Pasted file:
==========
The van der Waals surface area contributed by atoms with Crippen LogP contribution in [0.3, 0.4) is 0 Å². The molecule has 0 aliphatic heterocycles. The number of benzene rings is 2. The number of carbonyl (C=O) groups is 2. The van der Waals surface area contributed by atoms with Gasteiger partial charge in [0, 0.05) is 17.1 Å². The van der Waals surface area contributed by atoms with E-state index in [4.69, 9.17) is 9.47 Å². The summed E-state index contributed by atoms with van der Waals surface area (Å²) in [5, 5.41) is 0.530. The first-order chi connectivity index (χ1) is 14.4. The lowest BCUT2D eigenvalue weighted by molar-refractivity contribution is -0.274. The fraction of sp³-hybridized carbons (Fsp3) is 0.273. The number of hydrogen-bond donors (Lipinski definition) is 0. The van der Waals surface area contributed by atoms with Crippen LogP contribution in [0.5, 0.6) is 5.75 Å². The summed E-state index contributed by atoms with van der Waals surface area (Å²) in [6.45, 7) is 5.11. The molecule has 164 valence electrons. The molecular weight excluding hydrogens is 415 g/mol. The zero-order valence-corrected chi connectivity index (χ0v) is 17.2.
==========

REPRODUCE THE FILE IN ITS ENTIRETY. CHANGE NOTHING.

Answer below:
The van der Waals surface area contributed by atoms with Crippen LogP contribution in [0.3, 0.4) is 0 Å². The molecule has 0 aliphatic heterocycles. The number of benzene rings is 2. The number of carbonyl (C=O) groups is 2. The van der Waals surface area contributed by atoms with Gasteiger partial charge in [0, 0.05) is 17.1 Å². The van der Waals surface area contributed by atoms with E-state index in [4.69, 9.17) is 9.47 Å². The summed E-state index contributed by atoms with van der Waals surface area (Å²) in [5, 5.41) is 0.530. The first-order chi connectivity index (χ1) is 14.4. The lowest BCUT2D eigenvalue weighted by molar-refractivity contribution is -0.274. The fraction of sp³-hybridized carbons (Fsp3) is 0.273. The number of hydrogen-bond donors (Lipinski definition) is 0. The van der Waals surface area contributed by atoms with Crippen LogP contribution in [0.5, 0.6) is 5.75 Å². The summed E-state index contributed by atoms with van der Waals surface area (Å²) in [6.45, 7) is 5.11. The molecule has 164 valence electrons. The molecular weight excluding hydrogens is 415 g/mol. The zero-order valence-corrected chi connectivity index (χ0v) is 17.2.